I ran into an issue today around the session object in Rails. The session object works pretty much like a hash and allows you to store data between requests. A number of persistent stores exist, but overall it acts like a hash that is persisted between requests.
In the end in turned out to be a race condition in the Rails session management code, so it’s very difficult to debug (although I did manage to reproduce it with perfect consistency). It turns out that every action in a Rails controller does the following:
- Load the session (or create a new one if necessary)
- Execute the action
- Persist the session
This all seems pretty straightforward, except that it’s important to note that Rails will persist the session even if you didn’t make any changes to the session object. If you’re working in an AJAX-heavy application this can lead to the following scenario:
- Request A is serviced and loads the session
- Request B is serviced and loads the session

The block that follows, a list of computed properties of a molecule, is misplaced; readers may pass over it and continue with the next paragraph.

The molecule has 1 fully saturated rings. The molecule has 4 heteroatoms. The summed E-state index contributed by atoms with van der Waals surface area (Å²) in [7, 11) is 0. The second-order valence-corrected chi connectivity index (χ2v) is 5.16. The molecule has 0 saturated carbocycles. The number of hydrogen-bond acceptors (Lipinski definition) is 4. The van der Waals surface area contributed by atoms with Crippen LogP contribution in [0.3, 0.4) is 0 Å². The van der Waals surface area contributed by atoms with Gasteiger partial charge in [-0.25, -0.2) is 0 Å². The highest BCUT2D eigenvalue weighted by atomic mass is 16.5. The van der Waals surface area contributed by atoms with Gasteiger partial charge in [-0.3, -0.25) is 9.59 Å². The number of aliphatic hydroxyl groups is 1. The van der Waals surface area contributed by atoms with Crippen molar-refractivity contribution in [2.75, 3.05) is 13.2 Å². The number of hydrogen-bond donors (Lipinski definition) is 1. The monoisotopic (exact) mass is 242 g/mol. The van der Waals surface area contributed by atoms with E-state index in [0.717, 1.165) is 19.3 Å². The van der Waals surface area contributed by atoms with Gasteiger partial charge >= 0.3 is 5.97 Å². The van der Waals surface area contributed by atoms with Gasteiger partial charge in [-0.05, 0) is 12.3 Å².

- Request A makes changes to the session
- Request A completes and persists the session
- Request B completes and persists the original session, destroying the changes Request A made
Although this doesn’t seem like a very likely scenario, I was able to reproduce it with perfect consistency and it was also showing up in one of our deployed environments.
As far as I know there is no easy solution to this problem (as with most race conditions). Ideally I would prefer it if Rails didn’t persist the session unless we actually make a change to it. For the moment we managed to solve this problem by not making multiple AJAX calls.
An alternative solution is to simply not use the session for any kind of storage and simply store data in the database. With the kind of data we were storing it made perfect sense to store it in the session, but storing it in the database will obviously fix the problem.
The best solution would probably be to delve into the Rails code and try and change the session management code to not persist the session unless it is modified by the action. I had a quick look at the session management code, but I haven’t spent the proper time to see if this can be done.